Soon, in Target and other stores, Halloween items will be offered at a steep discount, there will be a few things around for Thanksgiving, but the emphasis and space will be devoted to Christmas and Hanukkah. And, as we all know, that retail train doesn't stop until after the new year when we will be encouraged to shop for the next major retail holiday: Valentine's Day.
So what does all this mean? Have we become consumer zombies and victims of our own desires to beat the competition and get the best deals? Maybe, but it doesn't have to be that way. I have a couple of ideas to keep the consumer monster at bay:
1. Stock up on holiday décor and other items that can be safely stored until the next year. The best time to do that is right after that particular holiday when prices are at there lowest and on clearance.
2. Make a decision about when you and your family will start to purchase holiday items.
The retailers can't tell you when and how to spend your money. Get wise and plan for each holiday so you are not compelled by sales or last minute purchases because you failed to plan. After all, these same holidays occur every year, so there is no surprise!
3. Keep track of sales cycles.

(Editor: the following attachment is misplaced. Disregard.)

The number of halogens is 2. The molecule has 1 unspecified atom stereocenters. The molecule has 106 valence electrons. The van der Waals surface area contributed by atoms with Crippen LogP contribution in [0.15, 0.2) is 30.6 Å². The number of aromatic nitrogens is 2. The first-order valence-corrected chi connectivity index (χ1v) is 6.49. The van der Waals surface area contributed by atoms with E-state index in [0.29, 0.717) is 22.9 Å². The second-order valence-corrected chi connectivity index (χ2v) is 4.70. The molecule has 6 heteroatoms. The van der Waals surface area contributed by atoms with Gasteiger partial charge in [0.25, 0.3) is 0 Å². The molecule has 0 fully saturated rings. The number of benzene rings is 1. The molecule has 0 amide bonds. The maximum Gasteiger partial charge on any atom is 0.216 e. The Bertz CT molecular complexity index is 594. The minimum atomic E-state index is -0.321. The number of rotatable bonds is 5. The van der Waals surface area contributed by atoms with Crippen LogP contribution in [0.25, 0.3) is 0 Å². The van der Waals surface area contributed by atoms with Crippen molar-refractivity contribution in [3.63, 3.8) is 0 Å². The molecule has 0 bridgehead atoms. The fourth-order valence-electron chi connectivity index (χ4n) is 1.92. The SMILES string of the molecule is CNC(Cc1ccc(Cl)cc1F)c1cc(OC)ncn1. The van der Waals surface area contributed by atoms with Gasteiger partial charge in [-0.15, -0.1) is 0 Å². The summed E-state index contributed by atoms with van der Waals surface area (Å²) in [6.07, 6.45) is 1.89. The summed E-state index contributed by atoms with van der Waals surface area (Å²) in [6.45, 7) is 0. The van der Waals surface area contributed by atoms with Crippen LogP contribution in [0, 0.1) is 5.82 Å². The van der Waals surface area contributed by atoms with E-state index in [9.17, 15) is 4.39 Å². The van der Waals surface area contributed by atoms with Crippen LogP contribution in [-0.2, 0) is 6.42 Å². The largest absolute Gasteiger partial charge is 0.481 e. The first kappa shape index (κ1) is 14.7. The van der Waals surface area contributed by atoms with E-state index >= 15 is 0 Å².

Though this may sound harder than it is, it's really simple to keep track of when things you might need will go on sale. Need fitness gear? January and February are great for buying new items as people are still fresh on their resolutions. The beginning and end of seasons are good for clothing, accessories, and shoes. If you're a little nerdy like me, keep a spreadsheet of the items you're saving for and note each week your favorite store has it on sale. That's what I'm doing while I save up for a new computer and iPad (Target gift card with purchase). If that's too much work or you just don't have time, check out the ladies who run the site http://thekrazycouponlady.com
. They have articles and videos to help you know what goes on sale each month of the year. It's been a huge help to me!
4. All great deals don't happen on Black Friday and Cyber Monday.
While it's nice to take advantage of offers on those days, most of the better deals come in the categories of electronics, gaming, etc. Kudos to you if you want to brave those crowds, just remember to take time and celebrate Thanksgiving with your family first. Also, if you've been paying attention to sale cycles, you may notice some Black Friday prices aren't the lowest of the year. I know it's easy to get caught up in the excitement, but cooler heads will prevail in this case. Another good way to do this is to purchase gifts as the year goes on!